Why can the cursor on a PC go off screen to the right and bottom but not to the top or to the left?



Why can the cursor on a PC go off screen to the right and bottom but not to the top or to the left?

In: Technology

The point at the end of the cursor is the exact location of the mouse, which means the rest of the cursor icon is not taken into account. So that exact point is at the end of monitor, which appears as if the mouse went off the screen when it really hasn’t, as far as the OS is concerned.

The point of the cursor is at the top left and it is the reference point of what you’re actually pointing at and it is the thing that really has to reach all points on screen and the rest is just an animation. So at the top and left side it will hit the bounds and stop with the animation on the bottom right still visible but when it hits the bounds bottom and right this animation being bottom right of the actual point moves out of bounds/isn’t displayed anymore.

In reality, the cursor is a single pixel big. This pixel is bound to the screen. With a standard cursor, this pixel is located in the top left of the arrow, at the very tip. The cursor you see is just an image attached to that pixel.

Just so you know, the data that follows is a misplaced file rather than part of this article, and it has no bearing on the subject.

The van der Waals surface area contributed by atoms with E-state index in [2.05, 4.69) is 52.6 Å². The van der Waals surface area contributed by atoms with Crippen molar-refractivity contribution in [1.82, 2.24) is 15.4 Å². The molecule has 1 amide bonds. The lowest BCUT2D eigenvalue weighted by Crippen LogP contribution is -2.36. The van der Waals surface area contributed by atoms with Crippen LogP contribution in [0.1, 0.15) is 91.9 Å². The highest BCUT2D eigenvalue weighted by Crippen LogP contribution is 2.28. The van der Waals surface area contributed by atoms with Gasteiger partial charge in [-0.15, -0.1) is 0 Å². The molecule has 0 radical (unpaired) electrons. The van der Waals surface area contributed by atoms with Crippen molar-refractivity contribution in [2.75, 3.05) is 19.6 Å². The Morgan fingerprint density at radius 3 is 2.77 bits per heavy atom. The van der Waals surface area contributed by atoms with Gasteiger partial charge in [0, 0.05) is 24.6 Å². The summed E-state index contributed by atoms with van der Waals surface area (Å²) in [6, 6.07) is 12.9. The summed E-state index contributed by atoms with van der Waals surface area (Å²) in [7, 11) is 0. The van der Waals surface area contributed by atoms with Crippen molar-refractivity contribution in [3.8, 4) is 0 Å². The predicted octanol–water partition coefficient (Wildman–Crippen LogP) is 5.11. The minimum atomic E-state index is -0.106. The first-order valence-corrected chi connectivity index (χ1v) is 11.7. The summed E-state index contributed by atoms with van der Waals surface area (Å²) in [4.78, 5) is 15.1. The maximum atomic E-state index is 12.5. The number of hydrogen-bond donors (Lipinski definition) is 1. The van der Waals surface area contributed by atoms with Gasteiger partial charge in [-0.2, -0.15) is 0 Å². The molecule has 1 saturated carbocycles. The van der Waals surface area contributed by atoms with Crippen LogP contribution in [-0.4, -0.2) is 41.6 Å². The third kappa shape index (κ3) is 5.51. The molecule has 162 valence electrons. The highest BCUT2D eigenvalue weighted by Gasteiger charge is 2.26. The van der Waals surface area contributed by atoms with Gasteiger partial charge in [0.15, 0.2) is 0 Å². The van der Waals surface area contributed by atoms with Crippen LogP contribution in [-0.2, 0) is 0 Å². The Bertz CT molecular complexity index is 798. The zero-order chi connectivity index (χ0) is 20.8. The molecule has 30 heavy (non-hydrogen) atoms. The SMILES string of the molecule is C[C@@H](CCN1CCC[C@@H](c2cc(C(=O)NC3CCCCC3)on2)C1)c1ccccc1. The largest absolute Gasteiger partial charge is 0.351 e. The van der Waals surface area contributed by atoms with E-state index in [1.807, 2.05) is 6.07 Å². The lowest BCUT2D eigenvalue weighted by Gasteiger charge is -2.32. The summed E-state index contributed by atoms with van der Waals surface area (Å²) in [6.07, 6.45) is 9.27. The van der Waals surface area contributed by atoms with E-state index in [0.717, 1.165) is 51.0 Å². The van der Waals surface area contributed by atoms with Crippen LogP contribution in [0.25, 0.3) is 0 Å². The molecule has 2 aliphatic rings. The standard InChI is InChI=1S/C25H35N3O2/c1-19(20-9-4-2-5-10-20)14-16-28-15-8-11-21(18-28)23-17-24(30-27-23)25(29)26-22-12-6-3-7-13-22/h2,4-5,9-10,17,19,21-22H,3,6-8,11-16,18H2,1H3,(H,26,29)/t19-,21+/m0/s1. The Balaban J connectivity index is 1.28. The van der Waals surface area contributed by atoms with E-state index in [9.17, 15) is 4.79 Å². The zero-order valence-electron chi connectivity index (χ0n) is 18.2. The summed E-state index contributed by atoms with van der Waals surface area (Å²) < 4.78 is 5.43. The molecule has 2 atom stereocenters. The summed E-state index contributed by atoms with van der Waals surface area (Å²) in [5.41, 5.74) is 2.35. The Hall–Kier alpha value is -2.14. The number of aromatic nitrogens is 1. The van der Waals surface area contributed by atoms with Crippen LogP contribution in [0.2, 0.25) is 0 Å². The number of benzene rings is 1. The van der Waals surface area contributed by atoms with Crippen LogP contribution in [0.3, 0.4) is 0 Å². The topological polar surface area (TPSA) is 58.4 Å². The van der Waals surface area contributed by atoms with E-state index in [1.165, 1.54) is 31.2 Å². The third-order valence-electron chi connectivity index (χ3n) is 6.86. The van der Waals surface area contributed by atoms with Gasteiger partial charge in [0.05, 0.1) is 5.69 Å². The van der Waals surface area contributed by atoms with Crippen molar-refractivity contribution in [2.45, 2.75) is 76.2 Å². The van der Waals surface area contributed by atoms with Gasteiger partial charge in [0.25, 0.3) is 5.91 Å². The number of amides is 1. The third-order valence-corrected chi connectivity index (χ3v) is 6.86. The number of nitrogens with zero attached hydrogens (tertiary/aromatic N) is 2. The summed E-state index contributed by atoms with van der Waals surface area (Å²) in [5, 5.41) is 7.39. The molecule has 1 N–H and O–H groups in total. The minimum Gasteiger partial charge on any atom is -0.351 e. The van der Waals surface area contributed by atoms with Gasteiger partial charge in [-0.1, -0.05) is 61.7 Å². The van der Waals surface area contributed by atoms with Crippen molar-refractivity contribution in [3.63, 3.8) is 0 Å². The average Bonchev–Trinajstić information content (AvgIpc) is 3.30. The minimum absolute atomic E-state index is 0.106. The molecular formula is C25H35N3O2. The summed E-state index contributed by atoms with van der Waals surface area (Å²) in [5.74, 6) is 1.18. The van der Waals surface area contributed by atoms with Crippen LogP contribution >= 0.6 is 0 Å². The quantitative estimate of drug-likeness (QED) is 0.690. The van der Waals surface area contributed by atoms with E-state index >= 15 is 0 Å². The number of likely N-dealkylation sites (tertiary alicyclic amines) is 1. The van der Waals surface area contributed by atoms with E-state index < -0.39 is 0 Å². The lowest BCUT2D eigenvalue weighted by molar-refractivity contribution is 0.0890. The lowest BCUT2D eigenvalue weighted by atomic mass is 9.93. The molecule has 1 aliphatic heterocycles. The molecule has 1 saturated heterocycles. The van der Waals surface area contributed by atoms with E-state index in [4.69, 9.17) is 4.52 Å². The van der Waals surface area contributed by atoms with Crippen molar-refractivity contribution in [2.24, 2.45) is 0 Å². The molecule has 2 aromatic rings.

Since this pixel can’t leave the screen, when you move to the right or bottom, the pixel is still on the screen (albiet at the very extreme edge) but the rest of the cursor image is off the screen. Going to the top or left, since that pixel is bound to the screen, the image of the cursor can’t go off.

You can go into your mouse options and set your cursor to a crosshair, which naturally clicks at its center. If you do so, you’ll be able to put half your cursor off of every edge – and at the corners you’ll only have a quarter visible.

It’s purely a convention steeped in what’s proven to be useful that the mouse pointer doesn’t actually surround the single pixel to be clicked, but instead minimizes the obscuring effect to a portion of a single quadrant.

It can go off in any direction you configure actually. It depends on how many monitors you have and how you want your desktop to stretch across them.

The origin of the cursor always remains on screen. The origin is rendered at the cursor position and the rest of the cursor is drawn relative to that point. The default arrow cursor has its origin at the top left, but cursors can have an origin anywhere.